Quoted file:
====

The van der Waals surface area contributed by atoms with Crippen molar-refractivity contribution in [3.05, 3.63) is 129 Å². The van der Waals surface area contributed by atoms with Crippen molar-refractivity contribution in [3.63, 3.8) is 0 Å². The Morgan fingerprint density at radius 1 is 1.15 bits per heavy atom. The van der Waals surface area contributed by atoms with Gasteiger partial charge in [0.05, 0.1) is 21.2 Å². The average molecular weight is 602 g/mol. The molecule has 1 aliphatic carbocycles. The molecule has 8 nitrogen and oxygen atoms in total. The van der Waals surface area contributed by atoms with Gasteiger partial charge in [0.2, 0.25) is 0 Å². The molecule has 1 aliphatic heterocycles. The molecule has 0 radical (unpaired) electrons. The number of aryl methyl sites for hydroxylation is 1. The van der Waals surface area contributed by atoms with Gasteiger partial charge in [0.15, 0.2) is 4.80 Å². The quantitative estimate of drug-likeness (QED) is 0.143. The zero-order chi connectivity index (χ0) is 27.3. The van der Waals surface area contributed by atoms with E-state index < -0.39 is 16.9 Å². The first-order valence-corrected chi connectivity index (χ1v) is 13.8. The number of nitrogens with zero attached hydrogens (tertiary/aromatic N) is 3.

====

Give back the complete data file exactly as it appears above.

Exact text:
The van der Waals surface area contributed by atoms with Crippen molar-refractivity contribution in [3.05, 3.63) is 129 Å². The van der Waals surface area contributed by atoms with Crippen molar-refractivity contribution in [3.63, 3.8) is 0 Å². The Morgan fingerprint density at radius 1 is 1.15 bits per heavy atom. The van der Waals surface area contributed by atoms with Gasteiger partial charge in [0.05, 0.1) is 21.2 Å². The average molecular weight is 602 g/mol. The molecule has 1 aliphatic carbocycles. The molecule has 8 nitrogen and oxygen atoms in total. The van der Waals surface area contributed by atoms with Gasteiger partial charge in [0.2, 0.25) is 0 Å². The molecule has 1 aliphatic heterocycles. The molecule has 0 radical (unpaired) electrons. The number of aryl methyl sites for hydroxylation is 1. The van der Waals surface area contributed by atoms with Gasteiger partial charge in [0.15, 0.2) is 4.80 Å². The quantitative estimate of drug-likeness (QED) is 0.143. The zero-order chi connectivity index (χ0) is 27.3. The van der Waals surface area contributed by atoms with E-state index < -0.39 is 16.9 Å². The first-order valence-corrected chi connectivity index (χ1v) is 13.8. The number of nitrogens with zero attached hydrogens (tertiary/aromatic N) is 3.